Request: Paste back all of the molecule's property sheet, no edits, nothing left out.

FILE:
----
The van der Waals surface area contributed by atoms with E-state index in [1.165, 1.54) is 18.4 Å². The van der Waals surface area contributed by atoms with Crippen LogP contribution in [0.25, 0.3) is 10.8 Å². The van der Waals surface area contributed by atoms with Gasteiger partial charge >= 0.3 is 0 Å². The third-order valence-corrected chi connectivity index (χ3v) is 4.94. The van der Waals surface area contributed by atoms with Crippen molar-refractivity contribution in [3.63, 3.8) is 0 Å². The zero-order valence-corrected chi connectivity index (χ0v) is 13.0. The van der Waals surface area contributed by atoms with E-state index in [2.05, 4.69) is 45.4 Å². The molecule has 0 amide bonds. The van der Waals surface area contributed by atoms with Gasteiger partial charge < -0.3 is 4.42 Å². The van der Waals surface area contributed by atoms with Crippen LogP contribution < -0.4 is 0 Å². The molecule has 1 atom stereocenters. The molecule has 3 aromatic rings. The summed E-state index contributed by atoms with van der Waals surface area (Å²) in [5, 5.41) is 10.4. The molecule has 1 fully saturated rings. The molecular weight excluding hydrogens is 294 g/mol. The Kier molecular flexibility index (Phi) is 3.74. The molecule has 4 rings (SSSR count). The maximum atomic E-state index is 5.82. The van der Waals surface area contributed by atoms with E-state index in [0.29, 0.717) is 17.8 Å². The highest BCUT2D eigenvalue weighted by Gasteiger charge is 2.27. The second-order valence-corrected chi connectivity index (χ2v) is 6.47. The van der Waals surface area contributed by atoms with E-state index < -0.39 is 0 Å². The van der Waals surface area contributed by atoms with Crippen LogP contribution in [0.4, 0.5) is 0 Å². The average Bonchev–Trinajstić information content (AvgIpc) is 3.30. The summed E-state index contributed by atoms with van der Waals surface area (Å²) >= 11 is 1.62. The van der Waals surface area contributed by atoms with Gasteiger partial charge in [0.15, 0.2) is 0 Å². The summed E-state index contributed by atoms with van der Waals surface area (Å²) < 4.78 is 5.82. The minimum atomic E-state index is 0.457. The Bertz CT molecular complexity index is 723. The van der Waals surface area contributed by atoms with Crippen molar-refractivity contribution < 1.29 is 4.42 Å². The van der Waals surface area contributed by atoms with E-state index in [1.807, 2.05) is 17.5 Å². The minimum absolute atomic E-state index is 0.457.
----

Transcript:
The van der Waals surface area contributed by atoms with E-state index in [1.165, 1.54) is 18.4 Å². The van der Waals surface area contributed by atoms with Crippen LogP contribution in [0.25, 0.3) is 10.8 Å². The van der Waals surface area contributed by atoms with Gasteiger partial charge >= 0.3 is 0 Å². The third-order valence-corrected chi connectivity index (χ3v) is 4.94. The van der Waals surface area contributed by atoms with Crippen molar-refractivity contribution in [3.63, 3.8) is 0 Å². The zero-order valence-corrected chi connectivity index (χ0v) is 13.0. The van der Waals surface area contributed by atoms with E-state index in [2.05, 4.69) is 45.4 Å². The molecule has 0 amide bonds. The van der Waals surface area contributed by atoms with Gasteiger partial charge < -0.3 is 4.42 Å². The van der Waals surface area contributed by atoms with Crippen LogP contribution < -0.4 is 0 Å². The molecule has 1 atom stereocenters. The molecule has 3 aromatic rings. The summed E-state index contributed by atoms with van der Waals surface area (Å²) in [5, 5.41) is 10.4. The molecule has 1 fully saturated rings. The molecular weight excluding hydrogens is 294 g/mol. The Kier molecular flexibility index (Phi) is 3.74. The molecule has 4 rings (SSSR count). The maximum atomic E-state index is 5.82. The van der Waals surface area contributed by atoms with E-state index in [0.29, 0.717) is 17.8 Å². The highest BCUT2D eigenvalue weighted by Gasteiger charge is 2.27. The second-order valence-corrected chi connectivity index (χ2v) is 6.47. The van der Waals surface area contributed by atoms with E-state index < -0.39 is 0 Å². The van der Waals surface area contributed by atoms with Crippen LogP contribution in [0.4, 0.5) is 0 Å². The average Bonchev–Trinajstić information content (AvgIpc) is 3.30. The summed E-state index contributed by atoms with van der Waals surface area (Å²) >= 11 is 1.62. The van der Waals surface area contributed by atoms with Gasteiger partial charge in [0.15, 0.2) is 0 Å². The summed E-state index contributed by atoms with van der Waals surface area (Å²) < 4.78 is 5.82. The minimum atomic E-state index is 0.457. The Bertz CT molecular complexity index is 723. The van der Waals surface area contributed by atoms with Crippen molar-refractivity contribution < 1.29 is 4.42 Å². The van der Waals surface area contributed by atoms with E-state index in [1.807, 2.05) is 17.5 Å². The minimum absolute atomic E-state index is 0.457.